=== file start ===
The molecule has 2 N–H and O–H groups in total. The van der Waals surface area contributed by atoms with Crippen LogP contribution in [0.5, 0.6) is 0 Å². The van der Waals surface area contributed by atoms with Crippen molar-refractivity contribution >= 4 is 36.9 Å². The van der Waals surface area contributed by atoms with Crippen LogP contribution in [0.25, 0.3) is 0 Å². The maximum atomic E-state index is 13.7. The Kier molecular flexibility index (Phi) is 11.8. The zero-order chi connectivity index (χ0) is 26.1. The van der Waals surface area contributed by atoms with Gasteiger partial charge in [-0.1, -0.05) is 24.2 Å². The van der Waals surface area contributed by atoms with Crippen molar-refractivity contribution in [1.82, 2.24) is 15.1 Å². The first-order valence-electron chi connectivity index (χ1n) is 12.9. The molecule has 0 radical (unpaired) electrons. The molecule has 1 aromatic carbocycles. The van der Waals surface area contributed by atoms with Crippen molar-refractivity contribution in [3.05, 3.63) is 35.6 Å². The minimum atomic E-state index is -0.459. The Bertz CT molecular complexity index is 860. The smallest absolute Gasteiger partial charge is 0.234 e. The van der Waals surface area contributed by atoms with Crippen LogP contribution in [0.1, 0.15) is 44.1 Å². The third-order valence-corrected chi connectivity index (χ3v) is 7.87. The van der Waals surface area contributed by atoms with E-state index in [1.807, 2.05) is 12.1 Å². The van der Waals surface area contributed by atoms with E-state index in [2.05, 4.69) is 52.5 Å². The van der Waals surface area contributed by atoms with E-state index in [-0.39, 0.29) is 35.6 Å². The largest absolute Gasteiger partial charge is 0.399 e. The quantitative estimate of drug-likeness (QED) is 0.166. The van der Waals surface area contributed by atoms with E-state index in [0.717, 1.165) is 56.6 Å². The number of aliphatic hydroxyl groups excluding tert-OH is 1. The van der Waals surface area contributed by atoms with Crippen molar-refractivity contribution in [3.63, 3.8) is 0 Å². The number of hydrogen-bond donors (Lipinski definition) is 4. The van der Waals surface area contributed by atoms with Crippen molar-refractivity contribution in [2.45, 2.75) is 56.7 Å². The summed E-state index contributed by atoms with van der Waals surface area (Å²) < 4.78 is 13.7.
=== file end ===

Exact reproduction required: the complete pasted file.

The molecule has 2 N–H and O–H groups in total. The van der Waals surface area contributed by atoms with Crippen LogP contribution in [0.5, 0.6) is 0 Å². The van der Waals surface area contributed by atoms with Crippen molar-refractivity contribution >= 4 is 36.9 Å². The van der Waals surface area contributed by atoms with Crippen LogP contribution in [0.25, 0.3) is 0 Å². The maximum atomic E-state index is 13.7. The Kier molecular flexibility index (Phi) is 11.8. The zero-order chi connectivity index (χ0) is 26.1. The van der Waals surface area contributed by atoms with Gasteiger partial charge in [-0.1, -0.05) is 24.2 Å². The van der Waals surface area contributed by atoms with Crippen molar-refractivity contribution in [1.82, 2.24) is 15.1 Å². The first-order valence-electron chi connectivity index (χ1n) is 12.9. The molecule has 0 radical (unpaired) electrons. The molecule has 1 aromatic carbocycles. The van der Waals surface area contributed by atoms with Crippen molar-refractivity contribution in [3.05, 3.63) is 35.6 Å². The minimum atomic E-state index is -0.459. The Bertz CT molecular complexity index is 860. The smallest absolute Gasteiger partial charge is 0.234 e. The van der Waals surface area contributed by atoms with Crippen LogP contribution in [0.1, 0.15) is 44.1 Å². The third-order valence-corrected chi connectivity index (χ3v) is 7.87. The van der Waals surface area contributed by atoms with E-state index in [1.807, 2.05) is 12.1 Å². The van der Waals surface area contributed by atoms with E-state index in [2.05, 4.69) is 52.5 Å². The van der Waals surface area contributed by atoms with E-state index in [-0.39, 0.29) is 35.6 Å². The largest absolute Gasteiger partial charge is 0.399 e. The quantitative estimate of drug-likeness (QED) is 0.166. The van der Waals surface area contributed by atoms with E-state index in [0.717, 1.165) is 56.6 Å². The number of aliphatic hydroxyl groups excluding tert-OH is 1. The van der Waals surface area contributed by atoms with Crippen molar-refractivity contribution in [3.63, 3.8) is 0 Å². The number of hydrogen-bond donors (Lipinski definition) is 4. The van der Waals surface area contributed by atoms with Crippen molar-refractivity contribution in [2.45, 2.75) is 56.7 Å². The summed E-state index contributed by atoms with van der Waals surface area (Å²) < 4.78 is 13.7.